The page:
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DoD, TRICARE Play Big Roles in Homeland Security Planning

By Gerry J. Gilmore
American Forces Press Service

WASHINGTON, Feb. 12, 2002 – TRICARE personnel and assets are playing a big part in DoD's preparedness plans in support of other federal, state and local emergency medical response teams in dealing with possible terrorist acts committed on American soil, a senior DoD official said here Feb. 6.

Ellen P. Embrey, DoD's new deputy assistant secretary of defense for force health protection and readiness, outlined the president's homeland security goals and plans and steps participants of the annual TRICARE conference here can take to support them. She advises the assistant secretary of defense for health affairs on all DoD medical readiness and deployment medicine policies and activities, and national medical disaster support.

"As the direct provider of beneficiary care and a respected military health professional in your local community, you will be asked to participate in local, city, county or statewide disaster and terrorism emergency management contingency planning and exercise activities," she said.

Former Pennsylvania Gov. Tom Ridge, director of the Office of Homeland Security, coordinates and implements national homeland security strategy, Embrey noted.

In his fiscal 2003 budget request, she said, President Bush called for $38 billion to support homeland security efforts contained in four key objectives: support first responders first; defend against bio-terrorism; secure America's borders; and use 21st century technology to secure the homeland.

Embrey told conference attendees the first two objectives are relevant to them and DoD. First responders -- local police, firefighters and civilian and military emergency medical professionals -- "have the greatest potential to save lives and limit casualties after a terrorist attack," she explained.

On the second objective, current homeland security plans recognize that bio-terrorism defense will require the nation to invest significantly in its healthcare system, "of which you are a critical part," Embrey told attendees.

Almost $2 billion is being proposed to bolster state and local public healthcare systems, Embrey said, to manage both contagious and noncontagious diseases, to expand healthcare surge capacities, to upgrade public health laboratory capabilities, and to provide training for medical personnel.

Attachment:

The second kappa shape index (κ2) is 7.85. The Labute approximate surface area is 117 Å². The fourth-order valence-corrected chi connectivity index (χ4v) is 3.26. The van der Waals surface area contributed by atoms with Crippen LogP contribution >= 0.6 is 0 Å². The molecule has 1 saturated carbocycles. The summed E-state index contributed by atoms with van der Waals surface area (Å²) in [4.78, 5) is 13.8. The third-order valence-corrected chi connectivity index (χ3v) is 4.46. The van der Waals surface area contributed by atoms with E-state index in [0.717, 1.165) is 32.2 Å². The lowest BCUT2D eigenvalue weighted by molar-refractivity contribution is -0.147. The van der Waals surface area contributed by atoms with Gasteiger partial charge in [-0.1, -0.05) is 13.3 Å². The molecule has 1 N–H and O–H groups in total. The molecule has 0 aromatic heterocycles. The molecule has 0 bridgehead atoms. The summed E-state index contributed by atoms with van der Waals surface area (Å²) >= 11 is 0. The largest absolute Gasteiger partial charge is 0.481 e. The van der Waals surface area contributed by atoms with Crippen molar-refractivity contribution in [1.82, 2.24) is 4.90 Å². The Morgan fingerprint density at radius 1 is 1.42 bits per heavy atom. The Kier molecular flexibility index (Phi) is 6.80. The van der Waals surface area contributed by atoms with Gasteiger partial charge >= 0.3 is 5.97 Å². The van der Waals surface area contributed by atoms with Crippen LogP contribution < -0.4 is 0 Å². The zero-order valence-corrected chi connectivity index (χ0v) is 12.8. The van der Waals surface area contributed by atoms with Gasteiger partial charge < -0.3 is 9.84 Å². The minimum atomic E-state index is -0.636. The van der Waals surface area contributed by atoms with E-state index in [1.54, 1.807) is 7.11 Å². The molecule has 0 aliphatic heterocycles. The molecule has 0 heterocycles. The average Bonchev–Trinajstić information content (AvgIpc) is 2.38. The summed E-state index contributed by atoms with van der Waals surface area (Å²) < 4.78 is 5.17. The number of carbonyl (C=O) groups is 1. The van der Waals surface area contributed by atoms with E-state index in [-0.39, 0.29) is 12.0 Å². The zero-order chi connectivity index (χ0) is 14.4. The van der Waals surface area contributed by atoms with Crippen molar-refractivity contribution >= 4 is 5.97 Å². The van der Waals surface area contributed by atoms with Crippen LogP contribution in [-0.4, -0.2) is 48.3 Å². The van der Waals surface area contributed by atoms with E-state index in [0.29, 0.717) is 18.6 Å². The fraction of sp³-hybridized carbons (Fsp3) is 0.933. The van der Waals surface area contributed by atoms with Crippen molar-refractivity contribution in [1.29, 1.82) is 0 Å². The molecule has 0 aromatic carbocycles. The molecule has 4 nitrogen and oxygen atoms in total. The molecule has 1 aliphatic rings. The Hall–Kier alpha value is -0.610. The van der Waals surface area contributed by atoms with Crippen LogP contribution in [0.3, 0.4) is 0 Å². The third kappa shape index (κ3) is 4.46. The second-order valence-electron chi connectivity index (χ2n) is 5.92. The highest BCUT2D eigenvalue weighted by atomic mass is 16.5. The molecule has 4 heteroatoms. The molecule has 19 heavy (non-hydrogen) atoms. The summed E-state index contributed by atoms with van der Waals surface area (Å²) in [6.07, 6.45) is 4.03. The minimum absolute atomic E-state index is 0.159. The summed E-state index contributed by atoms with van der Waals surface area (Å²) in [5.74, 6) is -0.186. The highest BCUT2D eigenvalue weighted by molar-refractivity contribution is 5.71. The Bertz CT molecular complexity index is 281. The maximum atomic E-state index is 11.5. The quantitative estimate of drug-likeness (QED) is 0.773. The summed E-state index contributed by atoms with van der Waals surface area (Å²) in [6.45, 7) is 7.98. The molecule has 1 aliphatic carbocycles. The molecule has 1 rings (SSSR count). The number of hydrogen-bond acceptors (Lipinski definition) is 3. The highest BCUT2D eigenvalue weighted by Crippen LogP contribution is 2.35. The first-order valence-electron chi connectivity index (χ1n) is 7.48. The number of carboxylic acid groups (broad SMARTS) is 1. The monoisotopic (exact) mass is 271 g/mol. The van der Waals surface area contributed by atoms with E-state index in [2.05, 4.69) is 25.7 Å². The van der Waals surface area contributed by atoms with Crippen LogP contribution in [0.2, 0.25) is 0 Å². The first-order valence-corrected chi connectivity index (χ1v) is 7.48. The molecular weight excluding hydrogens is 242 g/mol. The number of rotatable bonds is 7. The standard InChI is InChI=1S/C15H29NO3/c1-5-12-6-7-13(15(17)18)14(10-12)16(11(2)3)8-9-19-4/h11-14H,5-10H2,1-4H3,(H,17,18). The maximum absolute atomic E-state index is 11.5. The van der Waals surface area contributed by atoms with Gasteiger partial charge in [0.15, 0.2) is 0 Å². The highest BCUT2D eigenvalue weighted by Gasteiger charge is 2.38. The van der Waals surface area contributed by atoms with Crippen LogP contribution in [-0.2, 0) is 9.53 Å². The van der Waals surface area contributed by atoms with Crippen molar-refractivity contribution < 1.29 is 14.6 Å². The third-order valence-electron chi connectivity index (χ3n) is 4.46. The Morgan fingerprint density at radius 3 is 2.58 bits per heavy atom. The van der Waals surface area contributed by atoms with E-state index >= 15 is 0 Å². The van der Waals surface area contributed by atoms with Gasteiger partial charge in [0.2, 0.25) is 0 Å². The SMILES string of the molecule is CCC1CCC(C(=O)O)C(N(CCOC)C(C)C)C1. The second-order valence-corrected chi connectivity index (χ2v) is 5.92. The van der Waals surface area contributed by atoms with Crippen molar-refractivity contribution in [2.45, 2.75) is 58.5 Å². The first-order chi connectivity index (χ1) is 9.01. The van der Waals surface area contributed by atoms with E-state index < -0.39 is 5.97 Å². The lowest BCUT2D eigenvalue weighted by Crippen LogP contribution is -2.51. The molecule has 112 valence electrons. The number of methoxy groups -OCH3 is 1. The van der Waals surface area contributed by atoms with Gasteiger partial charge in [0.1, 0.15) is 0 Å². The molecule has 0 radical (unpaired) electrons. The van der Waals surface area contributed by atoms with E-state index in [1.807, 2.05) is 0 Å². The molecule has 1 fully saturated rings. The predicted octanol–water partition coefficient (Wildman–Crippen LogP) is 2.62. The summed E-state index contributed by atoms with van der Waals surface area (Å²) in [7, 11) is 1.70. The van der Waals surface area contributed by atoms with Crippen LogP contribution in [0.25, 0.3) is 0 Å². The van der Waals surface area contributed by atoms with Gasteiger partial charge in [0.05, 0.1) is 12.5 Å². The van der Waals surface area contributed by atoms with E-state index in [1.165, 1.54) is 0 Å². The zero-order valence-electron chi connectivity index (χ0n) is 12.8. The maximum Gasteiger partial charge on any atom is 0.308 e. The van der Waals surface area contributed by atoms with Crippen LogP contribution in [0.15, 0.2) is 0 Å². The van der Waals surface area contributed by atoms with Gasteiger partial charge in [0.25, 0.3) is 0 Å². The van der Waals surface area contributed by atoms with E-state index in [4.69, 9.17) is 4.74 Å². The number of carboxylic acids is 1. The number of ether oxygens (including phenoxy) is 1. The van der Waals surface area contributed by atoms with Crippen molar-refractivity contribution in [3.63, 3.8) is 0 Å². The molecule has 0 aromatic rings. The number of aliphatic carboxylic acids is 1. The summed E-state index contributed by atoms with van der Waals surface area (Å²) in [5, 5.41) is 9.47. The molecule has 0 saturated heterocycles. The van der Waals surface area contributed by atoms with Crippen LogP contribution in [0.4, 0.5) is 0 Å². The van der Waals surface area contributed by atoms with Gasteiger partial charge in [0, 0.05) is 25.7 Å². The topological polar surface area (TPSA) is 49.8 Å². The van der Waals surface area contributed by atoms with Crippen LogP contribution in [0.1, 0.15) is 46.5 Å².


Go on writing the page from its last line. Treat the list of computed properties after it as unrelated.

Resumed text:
Funds are also provided, she added, to support mutual regional medical aid agreements and communications networks linking acute care assets, including military, with local communities' public health organizations.

Embrey said the military stands ready to assist. Its emergency response capabilities include the Army's Chemical/Biological Rapid Response Team, Technical Escort Units, the Marine Corps' Chemical/Biological Ready Response Force, and the National Guard's Weapons of Mass Destruction Civil Support teams.

The president and Congress, she said, have also taken steps to create national supplies of smallpox vaccine and an antibiotics stockpile to treat potential anthrax victims.

"Our success or our failure as a nation to respond to bio- terrorism will depend in large measure on the quality and effectiveness of our diagnostic tests, vaccines and therapeutic drugs," Embrey noted.

She said military commanders depend on TRICARE healthcare professionals' plans and preparations for possible bio- terrorism attacks -- and "don't underestimate their need to rely on you," she told conferees.

"The chemical and biological agent awareness training, personal protective equipment stocks, medical supplies needed to support chemical/biological wartime support operations are (what) your installation commander wants you to have ready in case of a potential attack," she added. Embrey said TRICARE personnel also could be called to help in local relief efforts.

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